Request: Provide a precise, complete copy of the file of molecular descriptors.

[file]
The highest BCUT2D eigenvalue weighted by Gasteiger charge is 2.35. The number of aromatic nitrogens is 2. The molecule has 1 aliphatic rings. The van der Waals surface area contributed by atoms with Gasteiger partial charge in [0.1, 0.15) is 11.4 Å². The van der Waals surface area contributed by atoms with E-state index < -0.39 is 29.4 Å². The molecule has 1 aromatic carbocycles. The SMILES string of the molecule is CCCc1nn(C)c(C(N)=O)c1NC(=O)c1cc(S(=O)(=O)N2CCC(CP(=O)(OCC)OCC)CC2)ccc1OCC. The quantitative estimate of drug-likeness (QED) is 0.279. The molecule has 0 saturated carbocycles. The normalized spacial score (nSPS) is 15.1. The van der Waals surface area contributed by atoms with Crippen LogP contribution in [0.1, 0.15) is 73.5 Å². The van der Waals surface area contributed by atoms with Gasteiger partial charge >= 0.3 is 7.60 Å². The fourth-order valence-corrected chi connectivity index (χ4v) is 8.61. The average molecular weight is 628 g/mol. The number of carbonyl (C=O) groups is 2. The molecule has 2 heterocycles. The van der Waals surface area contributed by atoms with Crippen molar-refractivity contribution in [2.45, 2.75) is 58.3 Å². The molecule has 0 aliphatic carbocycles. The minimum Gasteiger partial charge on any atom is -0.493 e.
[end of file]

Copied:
The highest BCUT2D eigenvalue weighted by Gasteiger charge is 2.35. The number of aromatic nitrogens is 2. The molecule has 1 aliphatic rings. The van der Waals surface area contributed by atoms with Gasteiger partial charge in [0.1, 0.15) is 11.4 Å². The van der Waals surface area contributed by atoms with E-state index < -0.39 is 29.4 Å². The molecule has 1 aromatic carbocycles. The SMILES string of the molecule is CCCc1nn(C)c(C(N)=O)c1NC(=O)c1cc(S(=O)(=O)N2CCC(CP(=O)(OCC)OCC)CC2)ccc1OCC. The quantitative estimate of drug-likeness (QED) is 0.279. The molecule has 0 saturated carbocycles. The normalized spacial score (nSPS) is 15.1. The van der Waals surface area contributed by atoms with Crippen LogP contribution in [0.1, 0.15) is 73.5 Å². The van der Waals surface area contributed by atoms with Gasteiger partial charge >= 0.3 is 7.60 Å². The fourth-order valence-corrected chi connectivity index (χ4v) is 8.61. The average molecular weight is 628 g/mol. The number of carbonyl (C=O) groups is 2. The molecule has 2 heterocycles. The van der Waals surface area contributed by atoms with Crippen molar-refractivity contribution in [2.45, 2.75) is 58.3 Å². The molecule has 0 aliphatic carbocycles. The minimum Gasteiger partial charge on any atom is -0.493 e.